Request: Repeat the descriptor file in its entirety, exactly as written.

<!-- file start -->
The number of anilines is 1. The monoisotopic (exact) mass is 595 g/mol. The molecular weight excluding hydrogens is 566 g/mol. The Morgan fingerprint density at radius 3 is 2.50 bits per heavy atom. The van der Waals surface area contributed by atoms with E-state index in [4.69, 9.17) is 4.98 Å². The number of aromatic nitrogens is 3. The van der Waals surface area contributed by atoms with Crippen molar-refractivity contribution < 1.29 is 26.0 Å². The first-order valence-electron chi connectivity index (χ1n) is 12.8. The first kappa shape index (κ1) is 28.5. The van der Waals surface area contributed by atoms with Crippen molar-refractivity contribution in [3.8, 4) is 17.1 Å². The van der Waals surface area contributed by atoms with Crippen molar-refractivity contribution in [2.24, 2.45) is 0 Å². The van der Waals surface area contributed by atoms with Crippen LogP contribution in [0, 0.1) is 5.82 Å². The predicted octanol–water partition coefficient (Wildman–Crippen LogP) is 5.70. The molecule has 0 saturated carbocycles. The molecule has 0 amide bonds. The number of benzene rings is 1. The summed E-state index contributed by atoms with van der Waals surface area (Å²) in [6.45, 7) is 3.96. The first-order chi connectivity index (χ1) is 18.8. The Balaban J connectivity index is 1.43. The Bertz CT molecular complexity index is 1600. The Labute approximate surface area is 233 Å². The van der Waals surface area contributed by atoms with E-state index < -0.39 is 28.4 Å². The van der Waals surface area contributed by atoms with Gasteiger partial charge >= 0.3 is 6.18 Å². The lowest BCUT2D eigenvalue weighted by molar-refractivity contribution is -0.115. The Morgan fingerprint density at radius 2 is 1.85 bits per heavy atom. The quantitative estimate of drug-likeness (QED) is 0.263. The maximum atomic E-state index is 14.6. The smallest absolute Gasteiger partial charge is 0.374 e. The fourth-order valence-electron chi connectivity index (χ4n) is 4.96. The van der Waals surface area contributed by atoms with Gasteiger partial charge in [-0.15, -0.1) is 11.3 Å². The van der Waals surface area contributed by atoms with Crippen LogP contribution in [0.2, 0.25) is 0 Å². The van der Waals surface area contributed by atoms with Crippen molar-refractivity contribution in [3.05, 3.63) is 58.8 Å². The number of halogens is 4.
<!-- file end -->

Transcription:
The number of anilines is 1. The monoisotopic (exact) mass is 595 g/mol. The molecular weight excluding hydrogens is 566 g/mol. The Morgan fingerprint density at radius 3 is 2.50 bits per heavy atom. The van der Waals surface area contributed by atoms with E-state index in [4.69, 9.17) is 4.98 Å². The number of aromatic nitrogens is 3. The van der Waals surface area contributed by atoms with Crippen molar-refractivity contribution < 1.29 is 26.0 Å². The first-order valence-electron chi connectivity index (χ1n) is 12.8. The first kappa shape index (κ1) is 28.5. The van der Waals surface area contributed by atoms with Crippen molar-refractivity contribution in [3.8, 4) is 17.1 Å². The van der Waals surface area contributed by atoms with Crippen molar-refractivity contribution in [2.24, 2.45) is 0 Å². The van der Waals surface area contributed by atoms with Crippen LogP contribution in [0, 0.1) is 5.82 Å². The predicted octanol–water partition coefficient (Wildman–Crippen LogP) is 5.70. The molecule has 0 saturated carbocycles. The molecule has 0 amide bonds. The number of benzene rings is 1. The summed E-state index contributed by atoms with van der Waals surface area (Å²) in [6.45, 7) is 3.96. The first-order chi connectivity index (χ1) is 18.8. The Balaban J connectivity index is 1.43. The Bertz CT molecular complexity index is 1600. The Labute approximate surface area is 233 Å². The van der Waals surface area contributed by atoms with E-state index < -0.39 is 28.4 Å². The van der Waals surface area contributed by atoms with Gasteiger partial charge >= 0.3 is 6.18 Å². The lowest BCUT2D eigenvalue weighted by molar-refractivity contribution is -0.115. The Morgan fingerprint density at radius 2 is 1.85 bits per heavy atom. The quantitative estimate of drug-likeness (QED) is 0.263. The maximum atomic E-state index is 14.6. The smallest absolute Gasteiger partial charge is 0.374 e. The fourth-order valence-electron chi connectivity index (χ4n) is 4.96. The van der Waals surface area contributed by atoms with Gasteiger partial charge in [-0.15, -0.1) is 11.3 Å². The van der Waals surface area contributed by atoms with Crippen LogP contribution in [0.2, 0.25) is 0 Å². The van der Waals surface area contributed by atoms with Crippen molar-refractivity contribution in [3.05, 3.63) is 58.8 Å². The number of halogens is 4.